Dizzying scale perception
This gigantic sculpture was created by artist Luke Jerram and built with the help of an air balloon manufacturer. Previously, he conceived a huge water slide in Bristol, installed street pianos in cities all over the world and designed the glass models of various pathogens in Micropia. ‘The artwork is an experimental object to contemplate, but also to allow the audience to experience dizzying scale perception,’ said Jerram. ‘Does the bacteria change our sense of scale when we stand next to it? Does it look creepy, beautiful, comical or alien? Will the audience be attracted by it, or repelled by it?’
Million times larger
The E. coli is seven metres long, making it over a million times larger than the actual bacteria . If a person were to stand next to this bacteria, they would be more than two thousand kilometres tall. E.coli bacteria move up to 15 times their length per second. If they were as large as this artwork, they would move at a speed of 378 km per hour.
This work of art was also made to reflect on the importance of bacteria in our lives. As a human you have more bacteria in your body than human cells, including E. coli. In addition, E. coli is of vital importance to medical research. This bacteria has been used as a model type since 1927, for example in the field of DNA. An advantage of this type is that it multiplies quickly. As a result, scientists cultivate many generations in a short time. The genome has been fully mapped, too. All of this makes this bacteria extremely suitable for science.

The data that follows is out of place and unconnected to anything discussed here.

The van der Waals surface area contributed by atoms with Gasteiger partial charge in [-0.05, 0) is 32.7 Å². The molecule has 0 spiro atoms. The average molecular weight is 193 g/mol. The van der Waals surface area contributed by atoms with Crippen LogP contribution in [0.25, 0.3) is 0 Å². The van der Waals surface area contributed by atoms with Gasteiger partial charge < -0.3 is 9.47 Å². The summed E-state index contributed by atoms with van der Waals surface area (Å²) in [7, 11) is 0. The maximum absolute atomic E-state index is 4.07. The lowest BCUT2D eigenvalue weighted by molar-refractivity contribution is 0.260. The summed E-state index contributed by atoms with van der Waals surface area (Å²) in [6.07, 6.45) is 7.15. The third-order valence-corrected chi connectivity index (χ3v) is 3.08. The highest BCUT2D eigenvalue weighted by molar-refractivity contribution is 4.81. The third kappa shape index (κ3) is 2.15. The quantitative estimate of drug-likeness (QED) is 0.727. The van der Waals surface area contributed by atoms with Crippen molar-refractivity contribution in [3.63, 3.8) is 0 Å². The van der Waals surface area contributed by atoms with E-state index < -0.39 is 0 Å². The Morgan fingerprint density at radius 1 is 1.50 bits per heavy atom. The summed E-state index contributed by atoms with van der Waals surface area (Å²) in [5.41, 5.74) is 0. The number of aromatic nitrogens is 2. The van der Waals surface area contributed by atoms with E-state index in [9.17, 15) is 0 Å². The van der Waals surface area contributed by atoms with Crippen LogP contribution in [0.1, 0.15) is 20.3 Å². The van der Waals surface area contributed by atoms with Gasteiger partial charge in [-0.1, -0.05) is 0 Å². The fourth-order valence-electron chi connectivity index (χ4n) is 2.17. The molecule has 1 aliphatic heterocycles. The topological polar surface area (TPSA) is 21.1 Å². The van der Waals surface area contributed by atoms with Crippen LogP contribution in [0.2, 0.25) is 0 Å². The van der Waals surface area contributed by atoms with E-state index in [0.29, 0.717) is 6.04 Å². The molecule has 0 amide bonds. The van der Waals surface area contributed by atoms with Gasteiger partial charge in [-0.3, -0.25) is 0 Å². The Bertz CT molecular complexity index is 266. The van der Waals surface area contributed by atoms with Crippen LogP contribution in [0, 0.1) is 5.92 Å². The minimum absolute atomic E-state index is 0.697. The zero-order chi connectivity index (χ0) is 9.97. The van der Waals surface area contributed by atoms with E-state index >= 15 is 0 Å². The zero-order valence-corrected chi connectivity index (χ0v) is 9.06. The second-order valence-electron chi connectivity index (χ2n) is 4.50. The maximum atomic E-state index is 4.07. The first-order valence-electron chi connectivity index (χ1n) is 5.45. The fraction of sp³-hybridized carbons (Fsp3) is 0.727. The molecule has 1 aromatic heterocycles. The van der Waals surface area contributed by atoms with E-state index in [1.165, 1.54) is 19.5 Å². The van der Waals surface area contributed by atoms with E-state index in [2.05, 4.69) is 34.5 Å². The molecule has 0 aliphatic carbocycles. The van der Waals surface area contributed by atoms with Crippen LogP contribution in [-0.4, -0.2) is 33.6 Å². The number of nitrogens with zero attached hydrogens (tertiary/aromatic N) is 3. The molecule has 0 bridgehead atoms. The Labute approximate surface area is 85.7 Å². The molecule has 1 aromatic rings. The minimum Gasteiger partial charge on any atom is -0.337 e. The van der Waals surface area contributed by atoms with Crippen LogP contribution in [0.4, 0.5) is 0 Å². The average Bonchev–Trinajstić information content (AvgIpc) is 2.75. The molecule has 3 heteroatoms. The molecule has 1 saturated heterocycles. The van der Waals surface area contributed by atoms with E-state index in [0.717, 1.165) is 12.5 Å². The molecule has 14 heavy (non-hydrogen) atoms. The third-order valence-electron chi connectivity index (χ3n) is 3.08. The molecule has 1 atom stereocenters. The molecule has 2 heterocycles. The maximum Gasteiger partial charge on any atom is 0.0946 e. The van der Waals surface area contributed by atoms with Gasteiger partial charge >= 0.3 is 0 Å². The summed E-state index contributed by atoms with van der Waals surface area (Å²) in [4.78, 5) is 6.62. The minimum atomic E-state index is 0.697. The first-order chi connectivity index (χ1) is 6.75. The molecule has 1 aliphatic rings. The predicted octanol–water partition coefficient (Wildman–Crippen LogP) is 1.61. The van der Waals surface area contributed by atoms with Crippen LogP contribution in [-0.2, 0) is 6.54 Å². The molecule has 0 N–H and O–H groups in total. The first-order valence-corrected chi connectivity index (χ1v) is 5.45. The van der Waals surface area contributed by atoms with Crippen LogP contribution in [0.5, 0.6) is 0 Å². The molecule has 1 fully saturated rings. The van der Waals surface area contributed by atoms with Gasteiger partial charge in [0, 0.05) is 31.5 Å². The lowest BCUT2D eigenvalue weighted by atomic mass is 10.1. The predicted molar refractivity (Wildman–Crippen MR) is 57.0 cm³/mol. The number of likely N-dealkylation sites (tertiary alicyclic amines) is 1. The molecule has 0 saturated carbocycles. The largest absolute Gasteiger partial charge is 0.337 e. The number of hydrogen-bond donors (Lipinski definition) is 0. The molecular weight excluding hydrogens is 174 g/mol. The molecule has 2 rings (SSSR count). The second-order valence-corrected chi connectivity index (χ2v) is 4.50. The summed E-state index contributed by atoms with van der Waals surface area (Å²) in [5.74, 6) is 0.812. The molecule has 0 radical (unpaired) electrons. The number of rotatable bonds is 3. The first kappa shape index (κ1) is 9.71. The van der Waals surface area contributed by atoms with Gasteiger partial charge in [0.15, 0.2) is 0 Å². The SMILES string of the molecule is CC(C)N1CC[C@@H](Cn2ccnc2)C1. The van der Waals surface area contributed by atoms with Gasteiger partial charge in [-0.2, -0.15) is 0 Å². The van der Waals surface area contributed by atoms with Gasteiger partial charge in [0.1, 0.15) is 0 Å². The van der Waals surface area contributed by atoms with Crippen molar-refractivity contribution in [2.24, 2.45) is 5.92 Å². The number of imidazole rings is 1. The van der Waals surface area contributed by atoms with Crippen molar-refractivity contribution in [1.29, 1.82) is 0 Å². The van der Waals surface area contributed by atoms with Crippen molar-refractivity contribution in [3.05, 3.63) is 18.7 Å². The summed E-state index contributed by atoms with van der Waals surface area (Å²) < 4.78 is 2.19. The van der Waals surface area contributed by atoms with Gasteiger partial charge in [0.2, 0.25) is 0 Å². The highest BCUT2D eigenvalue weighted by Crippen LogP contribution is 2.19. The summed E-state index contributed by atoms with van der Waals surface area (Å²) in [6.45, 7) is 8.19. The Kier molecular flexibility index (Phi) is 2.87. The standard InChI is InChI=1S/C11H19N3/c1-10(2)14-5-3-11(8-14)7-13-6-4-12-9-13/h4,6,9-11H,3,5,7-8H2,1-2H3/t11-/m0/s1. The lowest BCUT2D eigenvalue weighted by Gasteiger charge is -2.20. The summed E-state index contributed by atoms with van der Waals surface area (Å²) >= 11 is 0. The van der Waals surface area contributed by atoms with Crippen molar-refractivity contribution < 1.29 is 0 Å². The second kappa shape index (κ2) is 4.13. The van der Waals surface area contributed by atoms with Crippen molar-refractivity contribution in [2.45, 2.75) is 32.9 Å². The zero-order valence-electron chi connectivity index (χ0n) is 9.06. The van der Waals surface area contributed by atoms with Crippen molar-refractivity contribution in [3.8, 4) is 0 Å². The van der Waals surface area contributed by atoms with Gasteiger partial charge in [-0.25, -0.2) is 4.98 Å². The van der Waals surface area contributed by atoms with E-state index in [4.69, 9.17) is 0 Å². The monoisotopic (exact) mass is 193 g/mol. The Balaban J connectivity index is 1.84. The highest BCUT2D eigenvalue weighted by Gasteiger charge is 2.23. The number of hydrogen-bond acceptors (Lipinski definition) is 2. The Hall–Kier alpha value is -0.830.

‘Bacteria are the simplest form of free-living organisms and they are found all over the world, from the deepest oceans to the most arid deserts and even in the clouds. Bacteria were the earliest form of life on our planet, and therefore this work of art can be regarded as a curious portrait of our ancient ancestors,’ said Jerram. Yet it can also be connected to possible life beyond our planet. ‘If there is life in our solar system , then it will probably look like this.’